Book Review: Searching for pekpek. Cassowaries and Conservation in the New Guinea rainforest.

IMG_6511I see James Cameron’s Pandora in my mind’s eye, but behind the scenes – the internal conversations, the private moments, sickness, death, frustrations and many tiny victories – all the little moments that go into informing a great script.

It was a feat to relocate from a jungle of concrete, steel and glass to the forest – with jungle of trees that seem to stretch all the way to the end of the earth, covered with man eating vines, giant waterfalls, steep mountains, misty valleys, flash floods, pre-historical birds, and humans so at home in their environment they seem to possess supernatural powers.

Instead of Jake Sully among the 7 foot tall Naavi you have Andy and Deb among the 5 foot Pawaia.  Roaming the jungle, living, seeing and learning by searching for  “pekpek”.

In the pages of this book lies the proof that we are each built for our respective environment. It is perfectly Ok if in another life you find yourself a Pawaia in a forest or an urban warrior on the streets of New York.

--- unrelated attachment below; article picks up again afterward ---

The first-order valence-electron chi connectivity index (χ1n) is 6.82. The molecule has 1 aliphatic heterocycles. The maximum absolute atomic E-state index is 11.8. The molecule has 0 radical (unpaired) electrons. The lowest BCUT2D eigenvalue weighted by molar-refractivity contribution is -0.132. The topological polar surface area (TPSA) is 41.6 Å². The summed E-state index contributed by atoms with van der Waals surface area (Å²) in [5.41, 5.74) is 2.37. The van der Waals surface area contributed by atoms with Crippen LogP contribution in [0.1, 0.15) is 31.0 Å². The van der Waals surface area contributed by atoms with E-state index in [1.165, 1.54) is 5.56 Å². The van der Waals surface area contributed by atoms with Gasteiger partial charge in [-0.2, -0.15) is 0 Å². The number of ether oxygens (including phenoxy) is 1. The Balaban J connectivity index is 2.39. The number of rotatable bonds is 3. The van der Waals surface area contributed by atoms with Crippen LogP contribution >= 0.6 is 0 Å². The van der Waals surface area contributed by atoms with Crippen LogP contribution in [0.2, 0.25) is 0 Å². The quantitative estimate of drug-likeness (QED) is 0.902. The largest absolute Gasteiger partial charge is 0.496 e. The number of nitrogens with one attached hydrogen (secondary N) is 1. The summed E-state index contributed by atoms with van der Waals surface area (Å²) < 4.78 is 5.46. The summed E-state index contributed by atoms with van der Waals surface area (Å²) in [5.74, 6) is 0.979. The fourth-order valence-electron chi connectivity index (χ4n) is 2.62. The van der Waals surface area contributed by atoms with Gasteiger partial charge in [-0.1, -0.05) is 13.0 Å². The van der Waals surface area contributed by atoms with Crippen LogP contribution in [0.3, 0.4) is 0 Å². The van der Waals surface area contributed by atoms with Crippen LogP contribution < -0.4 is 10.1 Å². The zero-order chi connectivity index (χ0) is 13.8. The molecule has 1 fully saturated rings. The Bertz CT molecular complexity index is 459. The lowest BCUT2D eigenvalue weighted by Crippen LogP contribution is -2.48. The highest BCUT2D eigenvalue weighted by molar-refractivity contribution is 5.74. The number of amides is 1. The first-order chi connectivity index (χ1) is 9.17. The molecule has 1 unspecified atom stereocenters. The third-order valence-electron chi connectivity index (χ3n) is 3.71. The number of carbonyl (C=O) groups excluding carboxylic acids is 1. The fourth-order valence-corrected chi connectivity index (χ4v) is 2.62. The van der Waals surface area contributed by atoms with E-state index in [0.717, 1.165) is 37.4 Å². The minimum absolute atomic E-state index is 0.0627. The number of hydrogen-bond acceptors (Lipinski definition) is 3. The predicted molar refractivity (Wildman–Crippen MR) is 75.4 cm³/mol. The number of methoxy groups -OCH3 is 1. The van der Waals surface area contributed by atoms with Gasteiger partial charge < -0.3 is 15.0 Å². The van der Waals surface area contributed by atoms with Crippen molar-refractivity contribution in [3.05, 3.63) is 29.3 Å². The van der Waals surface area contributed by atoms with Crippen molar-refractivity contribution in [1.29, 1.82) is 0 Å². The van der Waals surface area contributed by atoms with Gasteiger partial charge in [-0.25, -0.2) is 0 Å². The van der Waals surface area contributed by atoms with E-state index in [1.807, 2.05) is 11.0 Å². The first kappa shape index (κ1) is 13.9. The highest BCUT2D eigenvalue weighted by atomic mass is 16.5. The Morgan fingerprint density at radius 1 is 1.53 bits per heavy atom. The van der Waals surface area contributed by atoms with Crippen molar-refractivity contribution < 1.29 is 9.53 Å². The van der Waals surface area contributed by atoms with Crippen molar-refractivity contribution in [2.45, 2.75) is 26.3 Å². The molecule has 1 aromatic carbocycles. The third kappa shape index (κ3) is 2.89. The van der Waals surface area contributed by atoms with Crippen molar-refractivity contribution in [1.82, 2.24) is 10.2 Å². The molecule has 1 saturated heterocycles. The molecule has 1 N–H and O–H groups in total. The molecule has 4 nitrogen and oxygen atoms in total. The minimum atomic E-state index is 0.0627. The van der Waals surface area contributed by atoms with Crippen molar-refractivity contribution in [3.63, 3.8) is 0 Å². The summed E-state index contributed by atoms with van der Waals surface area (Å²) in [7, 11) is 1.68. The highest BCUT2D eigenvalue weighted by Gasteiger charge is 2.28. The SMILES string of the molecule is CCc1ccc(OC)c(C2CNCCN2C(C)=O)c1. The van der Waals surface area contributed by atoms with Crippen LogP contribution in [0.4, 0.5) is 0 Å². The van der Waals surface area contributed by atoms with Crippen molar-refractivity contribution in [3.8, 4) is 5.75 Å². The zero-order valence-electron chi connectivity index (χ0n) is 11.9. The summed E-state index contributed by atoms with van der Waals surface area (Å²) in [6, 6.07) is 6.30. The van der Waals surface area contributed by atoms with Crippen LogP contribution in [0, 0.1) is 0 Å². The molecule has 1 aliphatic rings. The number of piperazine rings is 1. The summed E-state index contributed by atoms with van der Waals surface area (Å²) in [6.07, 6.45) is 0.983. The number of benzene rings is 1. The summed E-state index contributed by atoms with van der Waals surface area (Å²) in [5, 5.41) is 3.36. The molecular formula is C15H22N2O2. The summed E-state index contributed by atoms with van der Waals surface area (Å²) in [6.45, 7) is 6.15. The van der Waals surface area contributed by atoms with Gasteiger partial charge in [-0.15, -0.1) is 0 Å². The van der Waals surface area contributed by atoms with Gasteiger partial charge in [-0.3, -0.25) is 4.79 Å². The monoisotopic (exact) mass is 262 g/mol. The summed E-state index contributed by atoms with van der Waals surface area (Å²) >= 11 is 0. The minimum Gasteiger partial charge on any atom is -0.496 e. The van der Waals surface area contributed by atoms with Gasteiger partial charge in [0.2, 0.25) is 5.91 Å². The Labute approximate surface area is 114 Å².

In the pages of this book is also the narration of a life calling. The noblest calling – to defend Mother Nature in this tiny blue marble we call home. Many are called but few are brave enough to walk the path.

In the Avatar of Pandora, the story ends with the hometree burning to the ground, in Papua New Guinea, there is hope for a future because of dedicated people who with brutal honesty share their personal experiences – setting the foundation for greater exploits for science.   And cautioning against capitalists who come dressed in sheep skin.

I was briefly a student in the capacity building course before the program was dismantled. The training program taught me more than my four years of university.  Andy and Deb were mentors and role models.   Conservation was like a religion to them, a conviction that permeated their whole being (as is apparent in this book) – and they were building disciples. Disciples armed with a science knowledge to ensure sustainable management of resources for the forest people.

Much of what has become the basis of my consciousness for nature protection was absorbed from Andy and Deb and the countless visitors they brought to the program and the conversations and importantly, the paper discussions.

In retrospect, their model for building local manpower is working.  Regardless of whose payroll the ex-students are being paid from now, the conservation principles received from Deb and Andy lives on. They have built a cohort of biologists and conservationists who are capable of driving conservation into the future.